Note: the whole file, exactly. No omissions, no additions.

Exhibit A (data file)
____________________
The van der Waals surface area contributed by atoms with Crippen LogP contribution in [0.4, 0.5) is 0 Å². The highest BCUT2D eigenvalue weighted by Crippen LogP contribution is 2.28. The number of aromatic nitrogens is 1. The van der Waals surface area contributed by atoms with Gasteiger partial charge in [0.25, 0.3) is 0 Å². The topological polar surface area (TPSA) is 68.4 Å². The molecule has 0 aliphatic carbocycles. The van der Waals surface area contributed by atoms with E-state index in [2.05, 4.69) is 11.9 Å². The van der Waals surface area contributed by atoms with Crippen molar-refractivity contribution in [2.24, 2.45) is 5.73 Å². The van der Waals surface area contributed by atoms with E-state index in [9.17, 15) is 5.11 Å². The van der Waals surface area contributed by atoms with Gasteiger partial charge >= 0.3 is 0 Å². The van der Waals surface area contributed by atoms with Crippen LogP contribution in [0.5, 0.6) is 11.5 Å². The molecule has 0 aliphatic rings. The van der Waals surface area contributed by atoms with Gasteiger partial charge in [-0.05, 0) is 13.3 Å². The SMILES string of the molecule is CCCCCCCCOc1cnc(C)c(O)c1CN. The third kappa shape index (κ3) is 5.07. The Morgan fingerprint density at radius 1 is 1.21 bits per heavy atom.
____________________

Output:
The van der Waals surface area contributed by atoms with Crippen LogP contribution in [0.4, 0.5) is 0 Å². The highest BCUT2D eigenvalue weighted by Crippen LogP contribution is 2.28. The number of aromatic nitrogens is 1. The van der Waals surface area contributed by atoms with Gasteiger partial charge in [0.25, 0.3) is 0 Å². The topological polar surface area (TPSA) is 68.4 Å². The molecule has 0 aliphatic carbocycles. The van der Waals surface area contributed by atoms with E-state index in [2.05, 4.69) is 11.9 Å². The van der Waals surface area contributed by atoms with Crippen molar-refractivity contribution in [2.24, 2.45) is 5.73 Å². The van der Waals surface area contributed by atoms with E-state index in [9.17, 15) is 5.11 Å². The van der Waals surface area contributed by atoms with Gasteiger partial charge >= 0.3 is 0 Å². The van der Waals surface area contributed by atoms with Crippen LogP contribution in [0.5, 0.6) is 11.5 Å². The molecule has 0 aliphatic rings. The van der Waals surface area contributed by atoms with Gasteiger partial charge in [-0.05, 0) is 13.3 Å². The SMILES string of the molecule is CCCCCCCCOc1cnc(C)c(O)c1CN. The third kappa shape index (κ3) is 5.07. The Morgan fingerprint density at radius 1 is 1.21 bits per heavy atom.